by Rabbi Philip Lefkowitz

"Remain at the Communion Tent's entrance day and night for seven days. You will thus keep G‑d's charge and not die, since this is what was commanded." (Leviticus 8, 25)

We learn in a Braisa, "From where do we deduce that mourning is for seven days? Said Rabbi Yaakov in the name of Rabbi Zeirah, It is written: 'Remain at the Communion Tent's entrance day and night for seven days. You will thus keep G‑d's charge...' Just as G‑d watched over his world for seven days so shall you watch over your brother for seven days." Jerusalem Talmud, Moed Katan

Moses commanded Aaron and his sons to remain at the entrance of the Communion Tent for seven days as the final preparation for their Sacred work in offering the sacrifices both in the wilderness and subsequently in the Temples in Jerusalem. What is the connection being inferred by our Sages in the Talmud when they suggest that this G‑dly decree provides a source from which we can deduce the rule of Shiva - the seven day mourning period? The Torah Tmimah states that just as G‑d watched over His world for seven days (at its Creation), he did the same at its destruction, "Seven days passed and the flood waters were on the earth" Genesis 7, 10. Just as seven days were required to establish the validity of the Priestly class - their assignment to offer the sacrifices that would aid in returning humanity to its Holy state intended to be the norm during the seven days of Creation, so too an individual's destruction, death, would be mourned for a seven day period.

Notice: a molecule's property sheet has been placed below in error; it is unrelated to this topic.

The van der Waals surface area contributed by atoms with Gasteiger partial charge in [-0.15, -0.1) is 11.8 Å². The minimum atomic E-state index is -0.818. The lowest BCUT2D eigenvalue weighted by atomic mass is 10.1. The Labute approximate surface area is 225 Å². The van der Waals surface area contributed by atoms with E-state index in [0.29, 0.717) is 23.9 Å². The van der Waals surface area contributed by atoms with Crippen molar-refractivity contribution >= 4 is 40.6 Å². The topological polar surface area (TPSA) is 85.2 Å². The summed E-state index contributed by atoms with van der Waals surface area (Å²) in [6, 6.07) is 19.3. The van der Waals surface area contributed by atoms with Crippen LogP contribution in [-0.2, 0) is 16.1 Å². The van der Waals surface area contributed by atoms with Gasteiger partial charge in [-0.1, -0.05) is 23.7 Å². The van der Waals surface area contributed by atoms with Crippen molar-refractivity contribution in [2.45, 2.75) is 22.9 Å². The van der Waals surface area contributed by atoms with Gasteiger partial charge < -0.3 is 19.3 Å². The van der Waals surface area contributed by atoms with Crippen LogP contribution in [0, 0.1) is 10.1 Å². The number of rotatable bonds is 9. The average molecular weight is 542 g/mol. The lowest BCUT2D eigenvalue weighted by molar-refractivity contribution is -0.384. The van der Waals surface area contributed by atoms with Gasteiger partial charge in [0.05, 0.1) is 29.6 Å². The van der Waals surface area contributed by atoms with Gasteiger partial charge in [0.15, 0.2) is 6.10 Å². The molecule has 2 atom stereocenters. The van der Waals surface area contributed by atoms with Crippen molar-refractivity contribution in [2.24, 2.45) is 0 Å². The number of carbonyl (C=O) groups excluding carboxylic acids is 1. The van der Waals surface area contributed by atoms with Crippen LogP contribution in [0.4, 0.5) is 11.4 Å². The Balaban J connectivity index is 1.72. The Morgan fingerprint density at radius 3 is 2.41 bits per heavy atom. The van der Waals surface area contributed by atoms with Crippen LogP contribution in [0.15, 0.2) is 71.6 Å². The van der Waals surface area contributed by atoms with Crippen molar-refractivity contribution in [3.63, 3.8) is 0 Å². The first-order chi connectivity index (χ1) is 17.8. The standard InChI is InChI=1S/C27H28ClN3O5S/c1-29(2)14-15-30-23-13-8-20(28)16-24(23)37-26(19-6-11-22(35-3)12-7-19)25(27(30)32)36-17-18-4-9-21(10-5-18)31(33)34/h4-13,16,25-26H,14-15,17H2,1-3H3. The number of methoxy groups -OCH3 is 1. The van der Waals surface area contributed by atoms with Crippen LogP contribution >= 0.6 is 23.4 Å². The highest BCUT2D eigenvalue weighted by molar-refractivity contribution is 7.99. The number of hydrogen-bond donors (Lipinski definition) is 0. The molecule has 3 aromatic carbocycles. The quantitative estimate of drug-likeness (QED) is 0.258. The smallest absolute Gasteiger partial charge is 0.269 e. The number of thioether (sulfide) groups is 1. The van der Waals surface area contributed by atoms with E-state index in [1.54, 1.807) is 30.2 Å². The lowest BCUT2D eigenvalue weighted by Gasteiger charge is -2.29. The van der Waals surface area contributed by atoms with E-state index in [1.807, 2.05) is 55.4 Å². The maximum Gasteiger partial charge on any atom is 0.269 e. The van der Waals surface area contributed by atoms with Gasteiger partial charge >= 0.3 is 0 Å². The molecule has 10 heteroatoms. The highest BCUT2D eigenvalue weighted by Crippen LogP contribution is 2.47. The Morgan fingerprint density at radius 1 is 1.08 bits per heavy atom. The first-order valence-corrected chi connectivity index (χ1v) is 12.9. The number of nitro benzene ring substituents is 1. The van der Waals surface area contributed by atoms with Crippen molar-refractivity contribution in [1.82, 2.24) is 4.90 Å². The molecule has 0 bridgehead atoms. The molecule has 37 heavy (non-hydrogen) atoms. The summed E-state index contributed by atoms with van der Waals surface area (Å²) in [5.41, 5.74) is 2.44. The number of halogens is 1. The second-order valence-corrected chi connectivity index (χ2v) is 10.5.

Jewish tradition ascribes concepts to various numbers. Seven has traditionally been seen as a completion number. G‑d creates this very world in seven days. Likewise the destruction of this world is related to the number seven. And when one considers the Creation in its entirety, we readily recognize that the pinnacle of G‑d's handiwork was the creation of humankind. Indeed the Sages teach us that the human being is considered as a world. Does not the Talmud Sanhedrin state, "One who saves an individual, is considered as though he had saved an entire world?" Our Esoteric teachings present the human being as a microcosm of the entire creation itself.

The sense that the death of an individual is as the death of a world, that the death of a loved one is significant in the life of not only the immediate family but in that of the community as well, was always a part of my youth. Not being raised in a traditional family, in fact, to be truthful, not knowing any Orthodox Jews during my entire childhood, I still vividly recall that when it came to death all Jews were scrupulous in their observance of our tradition. Large crowds appeared at the funeral Chapel for a service. Attendance at a funeral service was not limited to immediate family or personal friends. Individuals took off from work to attend the funerals of neighbors, fellow workers, community figures.

Everyone sat Shiva. Each day of Shiva was marked by a constant parade of those expressing their condolences to the mourners. Each individual deserved formal mourning.